Experts at the Institute of Law & Justice respond to your questions.
Q: I was wondering about the differences among one particular race concerning DNA. I have been informed that with simple blood tests (as in paternity tests) that results are compared with members of the same race. This is related to a test where the mother isn't available for blood sampling. How much information could a DNA test with samples from only a man and a child present? Would there be enough proof to conclude whether the man and child are related? If there is sufficient evidence that can be derived from the DNA testing could you offer any leads to where this testing may be performed? How about the cost/time involved?
A: Paternity can be determined using DNA testing with only the
"FATHER" and the child available. This type of analysis is more difficult to do than where the mother's DNA is also available for testing, because it requires more analysis. A number of laboratories do this type of work. For example, Cellmark, Inc. tells me that they are presently charging $540 for paternity testing where the mother is available and $780 where she is not. They can be reached at 1(800) USALABS; ask for customer service.
Q: The Frontline show "What Jennifer Saw" was fascinating. But I have a question. What about cases of inmates who claim innocence and want DNA testing to prove their innocence, but their trial /case evidence has been destroyed? What happens to them?
Grady W. Henry, Jr.
A: There are no requirements in most jurisdictions that evidence
used in a case be preserved after final appeals are concluded. Many
jurisdictions, therefore, throw out such evidence. Even where the
evidence is kept, it may deteriorate or otherwise become contaminated. In the absence of available evidence for DNA testing, many cases will be unable to be brought. In a few cases, other evidence may be available to support a claim of actual innocence. Two other points should be made. First, in most jurisdictions there are time limits on whether a court will hear new evidence based on DNA testing. In these states, DNA testing may not be performed even if the evidence is still available. Second, the situation of a convicted defendant whose claim of innocence can not be examined due to the loss of DNA evidence is no different than a claim of innocence by any other convicted defendant in cases where no DNA evidence was relevant (e.g., property crimes, most burglary cases).. In all cases, the burden is on the convicted to defendant to prove innocence; the presumption of innocence applies only to unconvicted defendants.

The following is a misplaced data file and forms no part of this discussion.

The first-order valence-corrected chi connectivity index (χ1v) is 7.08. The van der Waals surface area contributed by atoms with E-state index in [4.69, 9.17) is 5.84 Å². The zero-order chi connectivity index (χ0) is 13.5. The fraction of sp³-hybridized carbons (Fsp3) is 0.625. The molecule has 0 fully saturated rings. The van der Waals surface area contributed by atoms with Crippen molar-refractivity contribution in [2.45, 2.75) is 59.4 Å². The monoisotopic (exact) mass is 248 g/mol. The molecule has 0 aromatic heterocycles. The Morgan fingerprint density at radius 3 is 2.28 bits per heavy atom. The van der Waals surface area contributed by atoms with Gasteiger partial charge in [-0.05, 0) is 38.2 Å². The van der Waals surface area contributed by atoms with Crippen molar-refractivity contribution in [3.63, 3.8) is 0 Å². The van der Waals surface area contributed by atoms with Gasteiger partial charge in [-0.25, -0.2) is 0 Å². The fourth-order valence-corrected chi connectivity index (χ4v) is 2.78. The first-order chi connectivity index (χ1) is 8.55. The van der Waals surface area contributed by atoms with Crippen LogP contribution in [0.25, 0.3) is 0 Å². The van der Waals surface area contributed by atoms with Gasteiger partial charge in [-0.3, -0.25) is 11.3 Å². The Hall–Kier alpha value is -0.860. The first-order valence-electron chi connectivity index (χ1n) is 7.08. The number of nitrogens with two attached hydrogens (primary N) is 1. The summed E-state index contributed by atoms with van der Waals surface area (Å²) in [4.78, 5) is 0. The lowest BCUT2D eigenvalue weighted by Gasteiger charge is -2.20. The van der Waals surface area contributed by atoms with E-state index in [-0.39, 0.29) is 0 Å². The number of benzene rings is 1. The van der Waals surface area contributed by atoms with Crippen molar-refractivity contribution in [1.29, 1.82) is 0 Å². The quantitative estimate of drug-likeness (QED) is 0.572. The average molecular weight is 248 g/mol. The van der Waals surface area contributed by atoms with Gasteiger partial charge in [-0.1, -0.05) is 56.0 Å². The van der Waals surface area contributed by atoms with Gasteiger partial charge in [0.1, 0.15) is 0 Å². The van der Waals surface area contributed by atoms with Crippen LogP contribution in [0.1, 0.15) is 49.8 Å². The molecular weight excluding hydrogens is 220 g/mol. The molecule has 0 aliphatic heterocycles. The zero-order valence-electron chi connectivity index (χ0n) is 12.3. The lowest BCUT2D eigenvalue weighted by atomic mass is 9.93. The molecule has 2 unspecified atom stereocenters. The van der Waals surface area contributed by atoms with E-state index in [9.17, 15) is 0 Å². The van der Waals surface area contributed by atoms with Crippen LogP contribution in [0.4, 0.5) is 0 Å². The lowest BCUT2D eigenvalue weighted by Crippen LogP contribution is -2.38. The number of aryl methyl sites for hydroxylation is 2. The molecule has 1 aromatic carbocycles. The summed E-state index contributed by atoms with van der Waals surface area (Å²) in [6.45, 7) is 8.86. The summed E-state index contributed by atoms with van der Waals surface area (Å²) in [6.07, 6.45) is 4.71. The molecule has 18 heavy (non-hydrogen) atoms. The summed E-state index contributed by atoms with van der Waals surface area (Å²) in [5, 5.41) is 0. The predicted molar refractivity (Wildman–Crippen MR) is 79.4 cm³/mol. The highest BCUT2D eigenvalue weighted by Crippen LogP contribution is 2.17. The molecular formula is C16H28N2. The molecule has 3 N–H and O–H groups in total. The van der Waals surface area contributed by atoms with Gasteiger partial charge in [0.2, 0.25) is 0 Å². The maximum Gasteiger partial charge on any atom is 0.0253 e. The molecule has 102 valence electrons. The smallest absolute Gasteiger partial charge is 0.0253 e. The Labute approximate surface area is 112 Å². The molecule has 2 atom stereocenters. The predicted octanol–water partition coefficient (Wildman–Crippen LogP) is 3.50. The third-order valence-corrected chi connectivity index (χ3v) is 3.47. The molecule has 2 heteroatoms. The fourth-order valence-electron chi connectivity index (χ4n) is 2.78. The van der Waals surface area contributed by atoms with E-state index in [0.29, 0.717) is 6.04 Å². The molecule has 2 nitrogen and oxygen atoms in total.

Q: What's RFLP, and why is that an easier determination to make. Is RFLP considered enough to make the case for the prosecution?
Herman L. Jimerson
St. Louis, MO
A: RFLP stands for restriction fragment length polymorphism
analysis. This technique is the most individualized test for
comparing DNA samples. That is, it permits very precise
identification than is possible through other methods such as
polymerase chain reaction (PCR). RFLP is, however, a more rigorous
methodology, takes more time to complete, and is more costly.
Because RFLP often provides statistical likelihood numbers in the
millions (one in two million, being a common statistic), it can by
itself proove identity. However, there may be other questions in the
case such as when the defendant's DNA was placed at a crime scene that limit DNA's ability by itself to "make the case." In any case,
prosecutors will want to have other types of evidence available,
because juries may be reluctant to convict solely on the basis of a
DNA identification. More information about RFLP testing can be
obtained from the Federal Judicial Center, Reference Manual on
Scientific Evidence at http://www.fjc.gov. The publications listed
there include chapters from the Manual, including the Reference Guide on Forensic DNA Evidence.
Q: Of those cases of prison inmates who profess their innocence
and who were convicted of crimes the evidence of which
included testable DNA material which has since been tested
in the process of re-examining the convictions, in what
percentage of the cases has the innocence of the convicts
Prince Rupert, British Columbia
A: There are no accurate figures available about the proportion of
convicted defendants for whom DNA testing failed to exculpate. Such
failures may be due to contamination or deterioration of the crime
scene DNA. In a few cases reported in the newspapers, post-conviction DNA testing at the request of a defendant has identified the defendant as the source of the crime scene DNA.
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